The government has threatened to retaliate if Austria goes ahead with a legal challenge to the new nuclear power station at Hinkley Point.
The anti-nuclear country claim funding arrangements for Hinkley C breach EU rules on subsidies.
An Austrian MEP said the British Foreign Office was threatening a number of legal moves if they pursue the court action.
The £16 billion project to create a 3,200 MW two reactor nuclear power station was agreed in 2013 by EDF and two Chinese companies.
I don't think that threats by a friendly Government in the European community is something that we would allow to even happen. This is something that is completely out of line.
There are growing fears that the European Commission is delaying the building of a new power station at Hinkley Point in Somerset. It's still to sign off all the building regulations surrounding the project.
Today Labour south west MEP Claire Moody will meet the Commission to try to speed up the process.
The European Commission is expected to announce whether or not it approves plans to build the new Hinkley C power station in Somerset later today.
The commission has been investigating a deal struck between energy company EDF and the government to see if it constitutes illegal state aid.
Britain's first new nuclear plant in a generation is on the verge of getting the go-ahead. The European Commission is said to be about to approve plans for the £16 billion project at Hinkley Point in Somerset. Under the deal, Hinkley C will be built by a French company, EDF energy, which will receive a guaranteed price for its energy for 35 years - at twice the current level.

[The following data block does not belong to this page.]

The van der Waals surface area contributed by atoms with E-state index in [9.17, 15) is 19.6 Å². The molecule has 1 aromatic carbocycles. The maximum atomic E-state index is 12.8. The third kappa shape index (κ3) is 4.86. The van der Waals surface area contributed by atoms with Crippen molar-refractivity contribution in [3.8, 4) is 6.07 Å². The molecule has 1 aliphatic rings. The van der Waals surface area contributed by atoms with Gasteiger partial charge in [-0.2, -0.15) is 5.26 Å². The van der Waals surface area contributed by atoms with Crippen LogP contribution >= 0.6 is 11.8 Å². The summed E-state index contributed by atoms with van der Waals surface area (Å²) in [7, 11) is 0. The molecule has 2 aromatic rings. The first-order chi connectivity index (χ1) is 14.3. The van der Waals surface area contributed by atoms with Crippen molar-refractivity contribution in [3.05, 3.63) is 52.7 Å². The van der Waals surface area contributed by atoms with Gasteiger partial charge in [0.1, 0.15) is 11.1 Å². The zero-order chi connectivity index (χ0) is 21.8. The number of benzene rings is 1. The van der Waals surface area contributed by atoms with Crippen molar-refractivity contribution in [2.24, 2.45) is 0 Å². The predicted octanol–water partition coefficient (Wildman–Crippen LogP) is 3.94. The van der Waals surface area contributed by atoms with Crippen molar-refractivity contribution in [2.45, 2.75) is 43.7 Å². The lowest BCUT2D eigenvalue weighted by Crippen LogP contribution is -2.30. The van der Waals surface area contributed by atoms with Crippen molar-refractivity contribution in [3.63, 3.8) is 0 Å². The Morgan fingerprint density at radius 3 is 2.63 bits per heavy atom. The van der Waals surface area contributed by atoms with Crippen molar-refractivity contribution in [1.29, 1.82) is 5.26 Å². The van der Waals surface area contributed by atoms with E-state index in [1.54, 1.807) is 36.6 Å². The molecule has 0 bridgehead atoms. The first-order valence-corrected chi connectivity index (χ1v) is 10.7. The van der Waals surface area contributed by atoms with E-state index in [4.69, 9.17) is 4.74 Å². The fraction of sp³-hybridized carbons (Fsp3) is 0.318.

There has been a protest at Hinkley Point in Somerset today (Thursday 10 April) over plans for a new nuclear power station there. People are angry that the Government has agreed to pay twice the current market price for the electricity the plant will generate.
Meanwhile, Energy and Climate Secretary Ed Davey has given his backing to renewable energy at a tidal power company in South Gloucestershire.
Green Party MP Caroline Lucas will be taking part in a demonstration at Hinkley Point in Somerset today. She and other activists are campaigning against plans for a new nuclear power station at the site because of a range of safety concerns.
She is also angry that the Government has agreed to pay twice the current market price for the electricity the plant will generate.
A month long consultation into Hinkley Point in Somerset has begun this morning by the European Commission. The EU is looking at whether the fixed price the government intends to pay the operator is allowed under European law.
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The financial deal for a new nuclear power station in Somerset is to be investigated by the European Commission, in a move that could delay.
Under the deal, announced by the Prime Minister last month, Hinkley C will be built by a French company which will receive a guaranteed price for its energy for 35 years - at twice the current level. The commission will investigate whether this complies with European rules on state aid.
Greenpeace has dropped its legal challenge to block the new Hinkley C nuclear plant in Somerset.
The campaign group was forced to drop its application for a judicial review after the Government revealed plans for a waste dump, but Greenpeace maintains its view that the radioactive dump will never be built.